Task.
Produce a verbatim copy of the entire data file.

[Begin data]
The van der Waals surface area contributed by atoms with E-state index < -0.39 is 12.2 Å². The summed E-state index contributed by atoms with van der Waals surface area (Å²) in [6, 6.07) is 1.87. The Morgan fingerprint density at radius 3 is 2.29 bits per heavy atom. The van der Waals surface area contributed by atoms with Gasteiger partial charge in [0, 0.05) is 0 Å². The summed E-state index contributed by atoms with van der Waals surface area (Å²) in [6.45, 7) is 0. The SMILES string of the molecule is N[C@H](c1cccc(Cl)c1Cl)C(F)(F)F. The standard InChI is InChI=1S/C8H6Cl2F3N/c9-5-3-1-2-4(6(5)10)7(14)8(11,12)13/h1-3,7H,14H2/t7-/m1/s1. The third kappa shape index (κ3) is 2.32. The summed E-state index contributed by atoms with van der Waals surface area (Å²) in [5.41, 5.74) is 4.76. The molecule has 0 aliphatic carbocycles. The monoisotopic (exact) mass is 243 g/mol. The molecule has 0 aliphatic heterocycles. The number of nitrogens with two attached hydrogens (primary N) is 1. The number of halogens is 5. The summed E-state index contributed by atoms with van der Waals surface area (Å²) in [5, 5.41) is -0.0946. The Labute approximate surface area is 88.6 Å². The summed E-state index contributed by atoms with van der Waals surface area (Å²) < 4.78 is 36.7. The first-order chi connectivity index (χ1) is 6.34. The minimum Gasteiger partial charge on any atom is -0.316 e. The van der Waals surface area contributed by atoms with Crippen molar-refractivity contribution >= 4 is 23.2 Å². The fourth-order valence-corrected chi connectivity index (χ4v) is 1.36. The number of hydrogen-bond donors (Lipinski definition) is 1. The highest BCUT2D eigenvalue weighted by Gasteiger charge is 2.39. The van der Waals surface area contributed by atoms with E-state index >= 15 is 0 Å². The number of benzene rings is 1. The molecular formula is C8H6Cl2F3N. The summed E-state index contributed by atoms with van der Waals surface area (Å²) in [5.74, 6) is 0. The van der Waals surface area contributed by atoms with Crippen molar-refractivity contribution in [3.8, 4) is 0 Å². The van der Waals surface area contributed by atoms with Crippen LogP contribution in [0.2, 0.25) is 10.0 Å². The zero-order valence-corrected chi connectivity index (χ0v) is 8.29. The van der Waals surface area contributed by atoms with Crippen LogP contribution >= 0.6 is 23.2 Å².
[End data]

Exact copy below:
The van der Waals surface area contributed by atoms with E-state index < -0.39 is 12.2 Å². The summed E-state index contributed by atoms with van der Waals surface area (Å²) in [6, 6.07) is 1.87. The Morgan fingerprint density at radius 3 is 2.29 bits per heavy atom. The van der Waals surface area contributed by atoms with Gasteiger partial charge in [0, 0.05) is 0 Å². The summed E-state index contributed by atoms with van der Waals surface area (Å²) in [6.45, 7) is 0. The SMILES string of the molecule is N[C@H](c1cccc(Cl)c1Cl)C(F)(F)F. The standard InChI is InChI=1S/C8H6Cl2F3N/c9-5-3-1-2-4(6(5)10)7(14)8(11,12)13/h1-3,7H,14H2/t7-/m1/s1. The third kappa shape index (κ3) is 2.32. The summed E-state index contributed by atoms with van der Waals surface area (Å²) in [5.41, 5.74) is 4.76. The molecule has 0 aliphatic carbocycles. The monoisotopic (exact) mass is 243 g/mol. The molecule has 0 aliphatic heterocycles. The number of nitrogens with two attached hydrogens (primary N) is 1. The number of halogens is 5. The summed E-state index contributed by atoms with van der Waals surface area (Å²) in [5, 5.41) is -0.0946. The Labute approximate surface area is 88.6 Å². The summed E-state index contributed by atoms with van der Waals surface area (Å²) < 4.78 is 36.7. The first-order chi connectivity index (χ1) is 6.34. The minimum Gasteiger partial charge on any atom is -0.316 e. The van der Waals surface area contributed by atoms with Crippen molar-refractivity contribution >= 4 is 23.2 Å². The fourth-order valence-corrected chi connectivity index (χ4v) is 1.36. The number of hydrogen-bond donors (Lipinski definition) is 1. The highest BCUT2D eigenvalue weighted by Gasteiger charge is 2.39. The van der Waals surface area contributed by atoms with E-state index >= 15 is 0 Å². The number of benzene rings is 1. The molecular formula is C8H6Cl2F3N. The summed E-state index contributed by atoms with van der Waals surface area (Å²) in [5.74, 6) is 0. The van der Waals surface area contributed by atoms with Crippen molar-refractivity contribution in [3.8, 4) is 0 Å². The van der Waals surface area contributed by atoms with Crippen LogP contribution in [0.2, 0.25) is 10.0 Å². The zero-order valence-corrected chi connectivity index (χ0v) is 8.29. The van der Waals surface area contributed by atoms with Crippen LogP contribution >= 0.6 is 23.2 Å².